Warming Up to the Raider

Warming Up to the Raider

Reid Kiyabu

Homesickness, strange roommates, balancing a schedule, adjusting to life in America, trudging up and down the hill and dealing with far-from-home-cooked Frank meals. Each is a formidable task for the average, unassuming first year student. Although I am not exempt from the afflictions that haunt your average Colgate University freshman, my most daunting challenge is to assimilate myself into the Raider community. What creature could withstand the onslaught of school pride that flows in the veins of the students, the Hamilton residents, and every brick that comprises our 188-year-old campus?

Before I answer that silly question, let me first tell you about the last I attended, Punahou School in Honolulu, Hawaii. It is not only an academically competitive environment, but it also boasted a lucky thirteen state championships in the 2006-2007 school year, demonstrating that we have smart jocks. In this way, Punahou is a lot like Colgate. Because Punahou is a K-12 school, I hadn’t changed schools in 11 years prior to enrolling at Colgate. That equates to over a decade of seeing the same faces in class, around the quad and at every sports event our spirited campus supported. I was a proud, loud, die-hard member of the “Puns Super Fan” club (the equivalent of Colgate’s “Raider Nation”) for the majority of my life, and on Thursday nights I enjoyed nothing more than verbally bashing our closest athletic and academic rivals, the Iolani “Raiders”. Therein lies the source of my discomfort, the root of all my cheering and memorabilia-buying inhibitions.

The first thing my mother and I did when we arrived at the Syracuse Airport was head straight to the Colgate Bookstore. We survived rush-hour traffic, heady motorists and unpaved back roads all so that we could browse the three-tiered bookstore in peace. Each of us grabbed two baskets at the door and set off to start a collection of overpriced Colgate stuff. As I scanned the aisles seeking out lanyards, magnets and bold-faced sweaters, I was consumed with sheer terror by the sight of the word “Raiders” printed on everything! It was the nightmare I never thought would happen to me! By the time we had to leave, I had a sparse compilation of Raider-less items because I was too hesitant to leave my hatred behind andgo with the flow of my new life.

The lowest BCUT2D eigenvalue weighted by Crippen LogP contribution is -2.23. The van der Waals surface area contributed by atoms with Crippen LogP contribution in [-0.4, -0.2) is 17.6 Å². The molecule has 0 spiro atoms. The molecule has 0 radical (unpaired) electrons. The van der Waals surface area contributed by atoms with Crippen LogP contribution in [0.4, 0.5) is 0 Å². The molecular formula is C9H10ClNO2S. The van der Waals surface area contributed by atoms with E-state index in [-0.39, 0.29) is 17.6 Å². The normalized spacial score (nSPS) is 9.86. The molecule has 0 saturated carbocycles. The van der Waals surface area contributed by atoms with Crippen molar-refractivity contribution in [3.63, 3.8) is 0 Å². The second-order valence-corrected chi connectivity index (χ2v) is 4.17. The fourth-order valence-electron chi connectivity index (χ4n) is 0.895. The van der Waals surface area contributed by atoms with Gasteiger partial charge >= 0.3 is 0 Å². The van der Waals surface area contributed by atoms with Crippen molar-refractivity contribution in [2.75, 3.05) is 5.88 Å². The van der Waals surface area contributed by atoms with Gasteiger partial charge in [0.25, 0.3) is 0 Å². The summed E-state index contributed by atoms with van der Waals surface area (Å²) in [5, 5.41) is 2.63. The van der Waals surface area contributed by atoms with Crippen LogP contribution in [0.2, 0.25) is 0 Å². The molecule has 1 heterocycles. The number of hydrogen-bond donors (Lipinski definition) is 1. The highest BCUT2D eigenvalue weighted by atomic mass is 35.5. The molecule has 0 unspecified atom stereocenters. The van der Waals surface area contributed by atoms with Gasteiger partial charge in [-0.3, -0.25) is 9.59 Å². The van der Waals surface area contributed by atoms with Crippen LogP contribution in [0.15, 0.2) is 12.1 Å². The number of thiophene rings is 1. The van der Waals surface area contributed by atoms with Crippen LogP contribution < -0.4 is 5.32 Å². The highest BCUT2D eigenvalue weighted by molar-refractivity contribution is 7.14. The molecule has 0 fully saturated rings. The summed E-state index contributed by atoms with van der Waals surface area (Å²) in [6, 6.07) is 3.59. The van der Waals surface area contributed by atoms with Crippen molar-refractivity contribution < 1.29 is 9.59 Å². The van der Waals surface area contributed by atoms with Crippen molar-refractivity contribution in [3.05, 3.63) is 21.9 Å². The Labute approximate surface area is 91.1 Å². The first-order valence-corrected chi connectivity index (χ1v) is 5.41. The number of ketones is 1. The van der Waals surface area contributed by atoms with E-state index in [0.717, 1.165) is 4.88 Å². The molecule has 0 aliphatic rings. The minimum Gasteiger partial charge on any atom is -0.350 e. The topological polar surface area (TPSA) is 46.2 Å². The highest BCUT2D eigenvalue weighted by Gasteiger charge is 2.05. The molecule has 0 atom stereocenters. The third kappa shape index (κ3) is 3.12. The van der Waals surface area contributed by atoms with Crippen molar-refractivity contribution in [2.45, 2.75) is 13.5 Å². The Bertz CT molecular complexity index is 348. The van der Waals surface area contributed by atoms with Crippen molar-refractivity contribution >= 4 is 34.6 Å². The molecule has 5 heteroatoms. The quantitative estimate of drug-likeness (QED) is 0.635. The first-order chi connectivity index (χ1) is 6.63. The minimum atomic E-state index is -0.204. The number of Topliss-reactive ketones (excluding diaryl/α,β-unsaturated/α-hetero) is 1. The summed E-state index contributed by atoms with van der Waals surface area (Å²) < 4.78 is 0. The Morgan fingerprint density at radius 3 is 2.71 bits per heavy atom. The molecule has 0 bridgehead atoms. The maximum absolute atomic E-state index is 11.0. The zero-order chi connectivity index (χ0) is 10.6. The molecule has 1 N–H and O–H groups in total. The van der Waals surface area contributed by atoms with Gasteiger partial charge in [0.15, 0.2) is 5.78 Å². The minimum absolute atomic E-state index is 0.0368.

The way I see it, college is a chance for me to become a new person and branch out in my interests. Each of us came to Colgate from an array of schools, leaving friends, cultures, old mascots and comfort zones behind, but that doesn’t mean we have to completely abandon the history we toted behind us when we first stepped foot on this hallowed campus. I will always be a hardcore Puns fan, with preference to royal blue and buff yellow, but I can be a Raider, too.

Although I have yet to purchase my first Raider Nation t-shirt, I did attend the men’s soccer game last Saturday, finding myself almost completely immersed with the raucous fans. As difficult as it is to bring myself to scream “Go Raiders!” at the top of my lungs – or even whisper it, for that matter – there are far more pressing issues to deal with, some of which were mentioned above. Learning to be comfortable with the mascot I’ve been dealt will come with time. I may never be the rip-off-my-shirt-and-paint-my-chest-with-body-paint kind of guy, but who knows? I just might be the next candidate to wear the outlandish Raider costume at homecoming in three years.